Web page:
Rents and migration – what does the data tell us?

Leo Patterson Ross • 19/12/2023

In the last couple of weeks, amplified by the Federal government, there has been a resurgence of the idea that pulling back migration numbers will ease pressure on our renting system.

Progressive and conservative voices critique this notion. For instance, the Naarm-Melbourne writer, renter and activist Hiero Badge and the former Reserve Bank economist Peter Tulip point out in different ways that if you want to resolve housing affordability, the problems and solutions are more homegrown.  

We thought we should have a look at the evidence in NSW, particularly between the two most recent census periods which did see dramatic change in population across many different areas both from domestic, internal migration and international migration.

You can check out the dashboard, Population change and rents now. What it tells us is that there is a clearly strong link between vacancy rates and real rents –  but there is not a strong link between population change and rent change. This is likely because people change their decisions based on how many properties are available. There is strong data that NSW continues to lose people to other states in part because of the affordability concerns.

A screenshot of the dashboard Population change and rents available through the link.


We encourage you to explore the data dashboard and have a look at the experience across different areas. For instance, we can notice that rents in Ryde area in 2019 fell by more than 5% in real terms (compared to incomes), while in 2022 they rose by more than 7%. In 2019, 33% more migrants moved into Ryde than they did in 2022.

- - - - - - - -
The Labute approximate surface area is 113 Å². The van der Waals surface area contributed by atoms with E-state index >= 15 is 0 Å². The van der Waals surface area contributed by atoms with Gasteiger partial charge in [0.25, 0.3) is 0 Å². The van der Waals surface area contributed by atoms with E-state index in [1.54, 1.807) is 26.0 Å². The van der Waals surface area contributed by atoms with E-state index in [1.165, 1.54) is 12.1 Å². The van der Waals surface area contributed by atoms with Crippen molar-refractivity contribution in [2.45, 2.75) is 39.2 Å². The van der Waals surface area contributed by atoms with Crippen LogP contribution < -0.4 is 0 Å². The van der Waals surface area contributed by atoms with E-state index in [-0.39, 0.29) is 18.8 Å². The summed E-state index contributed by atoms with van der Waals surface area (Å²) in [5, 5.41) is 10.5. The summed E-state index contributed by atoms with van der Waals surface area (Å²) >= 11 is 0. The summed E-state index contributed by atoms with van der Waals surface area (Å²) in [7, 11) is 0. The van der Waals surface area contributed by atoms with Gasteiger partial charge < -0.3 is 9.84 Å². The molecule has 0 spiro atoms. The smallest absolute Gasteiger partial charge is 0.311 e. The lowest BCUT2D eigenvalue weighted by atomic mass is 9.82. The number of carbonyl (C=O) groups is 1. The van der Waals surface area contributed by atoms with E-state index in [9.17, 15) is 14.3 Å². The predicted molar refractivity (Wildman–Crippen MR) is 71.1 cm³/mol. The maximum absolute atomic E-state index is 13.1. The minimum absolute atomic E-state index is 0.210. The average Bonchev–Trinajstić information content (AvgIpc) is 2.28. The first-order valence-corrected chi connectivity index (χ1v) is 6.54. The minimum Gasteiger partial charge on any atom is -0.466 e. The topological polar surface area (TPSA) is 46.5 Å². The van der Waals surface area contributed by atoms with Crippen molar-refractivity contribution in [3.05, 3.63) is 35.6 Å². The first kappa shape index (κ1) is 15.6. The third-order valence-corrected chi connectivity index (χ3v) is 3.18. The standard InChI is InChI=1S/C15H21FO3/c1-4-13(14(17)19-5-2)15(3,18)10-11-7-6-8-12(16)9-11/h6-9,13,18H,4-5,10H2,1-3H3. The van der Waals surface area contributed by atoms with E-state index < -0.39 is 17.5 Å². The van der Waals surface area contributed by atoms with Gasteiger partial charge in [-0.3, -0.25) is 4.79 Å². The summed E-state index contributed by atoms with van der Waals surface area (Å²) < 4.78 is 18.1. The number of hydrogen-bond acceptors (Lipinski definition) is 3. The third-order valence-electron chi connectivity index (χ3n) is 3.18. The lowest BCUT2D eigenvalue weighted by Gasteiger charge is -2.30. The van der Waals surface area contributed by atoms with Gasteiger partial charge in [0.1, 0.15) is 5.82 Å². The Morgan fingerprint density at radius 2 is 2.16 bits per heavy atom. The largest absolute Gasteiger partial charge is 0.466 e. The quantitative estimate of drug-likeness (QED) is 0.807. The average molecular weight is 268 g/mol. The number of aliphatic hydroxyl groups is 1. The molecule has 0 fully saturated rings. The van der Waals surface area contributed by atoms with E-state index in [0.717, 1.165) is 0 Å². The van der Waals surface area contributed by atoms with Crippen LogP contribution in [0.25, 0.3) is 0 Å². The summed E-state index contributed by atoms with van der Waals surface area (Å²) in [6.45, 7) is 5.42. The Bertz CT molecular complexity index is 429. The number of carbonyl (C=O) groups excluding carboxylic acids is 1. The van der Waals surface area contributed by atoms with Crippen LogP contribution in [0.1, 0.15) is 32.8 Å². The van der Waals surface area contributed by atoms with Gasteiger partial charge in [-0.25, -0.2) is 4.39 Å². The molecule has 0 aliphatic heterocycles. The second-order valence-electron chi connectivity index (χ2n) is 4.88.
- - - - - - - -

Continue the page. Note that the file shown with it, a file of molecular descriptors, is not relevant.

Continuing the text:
People often point to 2020/2021 inner city Sydney as an example of rents falling but there was a lot more going on than immigration – there was also the nearly total loss of amenity of inner city living, and significant worry about the medical and economic conditions. People were forced or chose to make significant changes to what kind of housing options they were able or willing to take up. It's those changes that appear to have lead to rent falls. 

We joined with 40 other organisations in a statement organised by Everybody's Home. You can read the full statement here and express your support. But a brief excerpt:

The housing crisis has been decades in the making. Poor policy choices by successive governments have pushed up the cost of housing to unsustainable levels. Overwhelming evidence tells us the chronic undersupply of social housing and inflationary impacts of investor tax incentives are fuelling the current crisis.

Australia is one of the least densely populated countries on earth, yet is among the most expensive places to live. Rents rose more between March 2020, when borders closed, and February 2022, when borders fully reopened, than the entire decade prior. House prices similarly surged by 25 percent over the same period.

There is no easy 'fix' to the problem of the housing crisis, and no one strategy or set of interventions required. Governments across Australia must be brave and ambitious in reforms to our renting laws, to our tax settings, and in investment in public and community housing. Ensuring that we have enough homes for the community, in location, quality and prices that the community needs is what will resolve the housing and homelessness crises the country faces.